Matt Babcock touches the electrostatically-applied powder coating on the aluminum of the mountain lion, showing off the bends of the sculpture he created for Los Gatos’ newest entrance sign.
The Seattle artist drew on cubism and calligraphy, he said, explaining he didn’t want the piece at Lark Avenue and Highway 17 to conceal how it was assembled.
“Here are the welds where I’ve joined these three pieces together,” he said, during the unveiling Tuesday morning. “I bent them all to the specified angle.”
It’s the second in a series of five town markers the Los Gatos Arts and Culture Commission hopes to place around the community.
Tom Spilsbury, one of the commissioners, said he’s pleased with Babcock’s production.
“I think it’s high-tech,” said Spilsbury, who’s lived in Los Gatos since 1962. “I love it.”
The commission recently won a .5% public art contribution requirement for many new developments, and is lobbying for a stable source of funding from the Town.
LGACC chair Maureen Cuppon-Javey says this would provide an important long-term aesthetic benefit to the community.
“There hasn’t been a dedicated budget,” she said, adding they’d still seek additional private donations.
The road to the second sign reveal started back in 2014, when the project made it to the drawing board.
“We wanted to be art-forward,” Cuppon-Javey said. “Then we had the job of identifying locations to place the work.”
The Town set aside $30,000 for the sign drive, with $5,000 given to three finalists to develop proposals.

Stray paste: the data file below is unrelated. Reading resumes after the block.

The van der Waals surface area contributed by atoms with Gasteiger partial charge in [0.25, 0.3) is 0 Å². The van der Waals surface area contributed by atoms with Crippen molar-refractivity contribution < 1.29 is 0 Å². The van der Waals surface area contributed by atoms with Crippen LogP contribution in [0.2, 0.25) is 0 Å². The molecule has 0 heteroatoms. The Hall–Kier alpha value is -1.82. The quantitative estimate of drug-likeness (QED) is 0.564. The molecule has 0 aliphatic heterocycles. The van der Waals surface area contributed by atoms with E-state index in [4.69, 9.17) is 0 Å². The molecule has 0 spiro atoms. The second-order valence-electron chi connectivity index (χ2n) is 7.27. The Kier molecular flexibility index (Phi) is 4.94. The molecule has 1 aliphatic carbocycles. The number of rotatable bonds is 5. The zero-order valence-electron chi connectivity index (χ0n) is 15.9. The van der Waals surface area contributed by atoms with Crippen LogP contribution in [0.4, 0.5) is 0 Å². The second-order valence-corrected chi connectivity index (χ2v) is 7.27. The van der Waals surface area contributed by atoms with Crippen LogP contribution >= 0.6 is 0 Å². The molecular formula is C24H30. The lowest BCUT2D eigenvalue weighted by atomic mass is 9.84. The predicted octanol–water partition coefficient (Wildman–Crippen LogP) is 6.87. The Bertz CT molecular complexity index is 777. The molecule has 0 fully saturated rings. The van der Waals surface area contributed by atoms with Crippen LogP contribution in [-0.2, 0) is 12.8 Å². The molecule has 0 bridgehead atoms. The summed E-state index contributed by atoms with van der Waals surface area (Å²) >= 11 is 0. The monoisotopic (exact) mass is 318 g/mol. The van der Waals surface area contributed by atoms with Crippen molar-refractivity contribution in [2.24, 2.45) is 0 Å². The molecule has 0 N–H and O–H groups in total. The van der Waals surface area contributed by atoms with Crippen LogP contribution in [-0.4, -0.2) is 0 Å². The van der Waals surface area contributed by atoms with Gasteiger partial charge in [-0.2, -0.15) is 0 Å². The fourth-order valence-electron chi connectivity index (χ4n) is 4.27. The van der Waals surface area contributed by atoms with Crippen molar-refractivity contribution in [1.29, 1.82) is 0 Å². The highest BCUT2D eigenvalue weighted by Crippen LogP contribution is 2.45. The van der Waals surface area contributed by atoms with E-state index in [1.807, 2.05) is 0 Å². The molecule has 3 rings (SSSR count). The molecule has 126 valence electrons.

When Babcock presented, commissioners fell in love with the design and he clinched the bid, Cuppon-Javey remembers, “easily.”
The first sculpture with the polygonal feline shape arrived on Saratoga-Los Gatos Road in May 2021 to rave reviews.
The concept was executed so successfully, the commission—which had considered using different designs for each sign—decided to embrace Babcock’s art for round two.
It was overcast as Babcock posed with community members in front of the piece.
His dad and stepmom had joined, all the way from Michigan, too.
He spent a lot of time modifying the typeface with just the right kerning, he said, adding he was trying to strike a balance between reminiscing on 1950s America, and our new technological reality.
While Babcock says he’s aware of the popularity of “low poly” artwork today, he says that wasn’t something that directly inspired the cougar.
Instead, he drew on a 3D calligraphy approach, noting he thought a lot about the elegant simplicity of ancient Japanese and Chinese penmanship.
“It’s so economical,” he said.
Babcock says the mountain lion he designed, while industrial in nature, was based around a “flow” of just four “brush strokes.”
But he doesn’t discount the digital comparisons.
“It does have a kind of technological feel to it,” he said. “I like my works to show how they’re built.”